- I used colored copper wire, which you should be able to find at any craft store. Don’t get anything thicker than 26 gauge. I think the wire I used is 28, but in all honesty, I lost the packaging ages ago…the point is, you want this wire to be thin and extremely pliable.
- The quantity will vary depending on how many beads you want to add and how big they are. I used 36 smallish beads and 8 large-ish beads for my mask.
- Ribbon, cord, string, or any kind of lacing to tie the mask on
- A mirror (really helps when shaping the mask!)
Before we get started, here’s the most important rule: BEND, BEND, BEND! Keep working and bending the wire until it suits you. That’s the beauty of wire: you can always tweak the shape as you continue the project. Nothing is set in stone.
Part 1: Making the Eye-holes and Upper Frame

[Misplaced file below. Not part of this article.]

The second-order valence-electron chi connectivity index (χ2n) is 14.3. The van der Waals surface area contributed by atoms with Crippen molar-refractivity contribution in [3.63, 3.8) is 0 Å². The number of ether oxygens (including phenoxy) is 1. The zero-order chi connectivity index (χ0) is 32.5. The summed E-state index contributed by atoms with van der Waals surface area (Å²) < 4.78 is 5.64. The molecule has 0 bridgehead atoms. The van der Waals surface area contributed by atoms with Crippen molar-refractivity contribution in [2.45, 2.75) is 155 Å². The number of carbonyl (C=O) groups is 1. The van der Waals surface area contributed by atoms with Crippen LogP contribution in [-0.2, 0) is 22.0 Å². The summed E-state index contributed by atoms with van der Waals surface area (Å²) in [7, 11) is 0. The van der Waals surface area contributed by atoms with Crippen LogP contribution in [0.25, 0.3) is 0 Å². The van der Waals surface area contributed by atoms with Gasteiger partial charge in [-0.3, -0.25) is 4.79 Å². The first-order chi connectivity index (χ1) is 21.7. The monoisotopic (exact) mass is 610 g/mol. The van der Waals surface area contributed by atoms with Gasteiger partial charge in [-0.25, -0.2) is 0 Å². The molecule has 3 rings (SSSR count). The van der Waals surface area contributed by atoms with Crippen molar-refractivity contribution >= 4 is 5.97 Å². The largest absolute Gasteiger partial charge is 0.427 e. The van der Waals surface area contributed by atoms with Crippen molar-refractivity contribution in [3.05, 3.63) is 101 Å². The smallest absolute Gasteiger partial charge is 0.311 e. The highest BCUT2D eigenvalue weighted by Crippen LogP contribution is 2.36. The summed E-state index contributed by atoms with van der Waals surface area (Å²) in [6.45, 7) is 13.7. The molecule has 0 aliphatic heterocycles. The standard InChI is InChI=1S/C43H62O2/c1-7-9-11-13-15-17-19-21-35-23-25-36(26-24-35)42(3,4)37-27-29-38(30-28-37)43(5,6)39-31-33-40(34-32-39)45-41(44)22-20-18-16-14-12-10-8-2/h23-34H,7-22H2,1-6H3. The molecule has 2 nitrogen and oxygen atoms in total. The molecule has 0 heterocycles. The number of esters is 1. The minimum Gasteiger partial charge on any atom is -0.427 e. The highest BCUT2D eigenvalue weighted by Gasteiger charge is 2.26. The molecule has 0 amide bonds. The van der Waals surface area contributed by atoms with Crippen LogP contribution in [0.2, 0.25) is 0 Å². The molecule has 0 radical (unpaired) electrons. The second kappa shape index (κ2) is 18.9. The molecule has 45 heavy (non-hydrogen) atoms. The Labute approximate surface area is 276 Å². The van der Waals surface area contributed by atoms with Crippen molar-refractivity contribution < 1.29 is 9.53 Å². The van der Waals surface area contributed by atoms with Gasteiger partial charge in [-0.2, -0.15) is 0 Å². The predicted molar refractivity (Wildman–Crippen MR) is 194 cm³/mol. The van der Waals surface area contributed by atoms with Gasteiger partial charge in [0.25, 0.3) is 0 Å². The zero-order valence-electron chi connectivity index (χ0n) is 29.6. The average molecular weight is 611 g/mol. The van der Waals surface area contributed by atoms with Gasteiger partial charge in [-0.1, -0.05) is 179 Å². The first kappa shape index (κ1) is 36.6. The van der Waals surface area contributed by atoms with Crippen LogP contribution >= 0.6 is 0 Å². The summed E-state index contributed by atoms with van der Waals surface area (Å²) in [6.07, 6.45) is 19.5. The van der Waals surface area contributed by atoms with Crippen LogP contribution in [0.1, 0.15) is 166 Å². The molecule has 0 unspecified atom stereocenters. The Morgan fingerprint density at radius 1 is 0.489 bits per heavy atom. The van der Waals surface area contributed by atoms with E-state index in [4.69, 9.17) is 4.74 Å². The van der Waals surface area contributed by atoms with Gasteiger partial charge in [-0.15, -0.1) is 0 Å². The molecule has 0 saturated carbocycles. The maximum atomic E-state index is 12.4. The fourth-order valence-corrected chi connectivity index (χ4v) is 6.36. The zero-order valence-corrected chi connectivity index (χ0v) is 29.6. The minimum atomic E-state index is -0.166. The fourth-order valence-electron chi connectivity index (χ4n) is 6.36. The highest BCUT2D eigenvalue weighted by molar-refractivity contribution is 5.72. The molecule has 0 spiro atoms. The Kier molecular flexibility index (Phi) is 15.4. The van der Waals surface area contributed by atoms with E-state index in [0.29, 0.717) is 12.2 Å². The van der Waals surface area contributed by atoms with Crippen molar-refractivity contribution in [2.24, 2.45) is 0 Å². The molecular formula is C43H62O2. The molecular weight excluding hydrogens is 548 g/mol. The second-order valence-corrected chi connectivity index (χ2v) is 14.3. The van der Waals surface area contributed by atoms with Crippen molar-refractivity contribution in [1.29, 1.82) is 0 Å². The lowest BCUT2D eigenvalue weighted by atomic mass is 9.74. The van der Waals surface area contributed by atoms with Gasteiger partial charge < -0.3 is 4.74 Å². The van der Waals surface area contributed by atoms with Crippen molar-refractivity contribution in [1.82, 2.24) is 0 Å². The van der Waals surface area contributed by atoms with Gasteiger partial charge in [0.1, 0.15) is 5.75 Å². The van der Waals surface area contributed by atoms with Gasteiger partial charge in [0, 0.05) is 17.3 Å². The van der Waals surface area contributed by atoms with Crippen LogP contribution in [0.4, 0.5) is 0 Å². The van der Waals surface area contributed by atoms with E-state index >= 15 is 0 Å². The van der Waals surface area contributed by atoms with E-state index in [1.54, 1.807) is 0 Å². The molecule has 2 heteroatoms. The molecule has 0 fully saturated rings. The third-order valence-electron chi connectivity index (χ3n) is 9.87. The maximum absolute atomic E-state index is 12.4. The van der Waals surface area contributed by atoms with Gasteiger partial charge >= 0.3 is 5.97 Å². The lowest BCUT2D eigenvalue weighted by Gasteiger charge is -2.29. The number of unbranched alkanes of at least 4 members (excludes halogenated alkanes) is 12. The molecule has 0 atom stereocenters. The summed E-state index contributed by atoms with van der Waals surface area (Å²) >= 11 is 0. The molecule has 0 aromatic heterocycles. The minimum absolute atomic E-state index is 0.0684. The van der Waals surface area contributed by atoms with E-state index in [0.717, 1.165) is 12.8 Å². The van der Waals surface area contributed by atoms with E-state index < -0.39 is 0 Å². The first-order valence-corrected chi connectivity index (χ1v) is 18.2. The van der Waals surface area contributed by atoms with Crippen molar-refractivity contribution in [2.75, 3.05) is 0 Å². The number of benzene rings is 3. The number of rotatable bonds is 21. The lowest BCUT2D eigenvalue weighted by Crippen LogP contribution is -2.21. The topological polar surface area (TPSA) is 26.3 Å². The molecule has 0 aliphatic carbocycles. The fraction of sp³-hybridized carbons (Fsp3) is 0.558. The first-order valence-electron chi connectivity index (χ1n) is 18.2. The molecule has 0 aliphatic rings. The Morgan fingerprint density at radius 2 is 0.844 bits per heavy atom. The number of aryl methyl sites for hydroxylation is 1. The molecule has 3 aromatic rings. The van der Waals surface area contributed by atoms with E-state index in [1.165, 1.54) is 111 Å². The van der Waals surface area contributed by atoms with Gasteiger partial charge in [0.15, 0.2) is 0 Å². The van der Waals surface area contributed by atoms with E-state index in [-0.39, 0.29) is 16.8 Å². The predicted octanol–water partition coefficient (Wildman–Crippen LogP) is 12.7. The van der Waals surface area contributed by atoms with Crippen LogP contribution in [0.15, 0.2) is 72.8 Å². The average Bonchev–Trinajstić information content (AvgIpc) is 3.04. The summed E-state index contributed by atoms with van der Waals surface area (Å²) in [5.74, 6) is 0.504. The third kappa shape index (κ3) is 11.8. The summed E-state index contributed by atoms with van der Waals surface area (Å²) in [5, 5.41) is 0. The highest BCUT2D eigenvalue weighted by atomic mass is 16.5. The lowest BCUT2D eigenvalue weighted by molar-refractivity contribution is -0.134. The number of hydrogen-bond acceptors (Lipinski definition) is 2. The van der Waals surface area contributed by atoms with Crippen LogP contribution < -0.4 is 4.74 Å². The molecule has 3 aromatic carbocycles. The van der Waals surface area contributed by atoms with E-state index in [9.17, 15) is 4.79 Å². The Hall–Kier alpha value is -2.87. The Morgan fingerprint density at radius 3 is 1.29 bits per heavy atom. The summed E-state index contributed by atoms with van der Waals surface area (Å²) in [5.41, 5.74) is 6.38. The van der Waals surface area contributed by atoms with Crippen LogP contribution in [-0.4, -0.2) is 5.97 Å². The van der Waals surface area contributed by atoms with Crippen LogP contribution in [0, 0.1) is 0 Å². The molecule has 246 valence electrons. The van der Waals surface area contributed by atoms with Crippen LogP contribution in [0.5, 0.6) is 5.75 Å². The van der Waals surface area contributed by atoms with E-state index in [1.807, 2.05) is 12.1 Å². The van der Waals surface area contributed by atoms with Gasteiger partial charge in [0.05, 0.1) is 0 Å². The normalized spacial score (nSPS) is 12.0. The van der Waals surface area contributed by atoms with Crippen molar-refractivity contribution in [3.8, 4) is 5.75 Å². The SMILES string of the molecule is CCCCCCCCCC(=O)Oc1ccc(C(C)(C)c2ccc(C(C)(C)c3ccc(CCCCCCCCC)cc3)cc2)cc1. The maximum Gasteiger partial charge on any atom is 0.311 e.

I made this mask without tutorials, just by looking at some pictures and figuring out how to create the shape I wanted. I began by making the eye-holes.
1. Cut a length of thick wire. (You want it to be long enough to encircle one eye and reach to the side of your head.)
2. Bend one end of the wire in an oval shape that fits around your eye (the top of the oval should touch your eyebrow; you don’t want the holes too small).
3. When the oval is the shape you want, cut a few inches of thin wire. Wrap the thin wire around the ends of the oval to close the shape. (In the picture above, note the wrap of green wire at the ends of the eye-holes where I closed them.)
Next, you’re going to create the upper frame of the mask, so set the eye-holes aside temporarily.
4. Cut a long piece of thick wire. (It needs to be long enough to reach each side of your head and also bend in the middle over your nose.)
5. Bend this piece of wire in half.
6. Hold the doubled-over wire against your face, with the bent tip at the end of your nose. (This is where you’ll want to use that mirror.)
7. Use one hand to hold the wire in place over your nose. Then use the other hand to bend each side of the wire (one at a time) in an arch (about an inch above your eyebrow).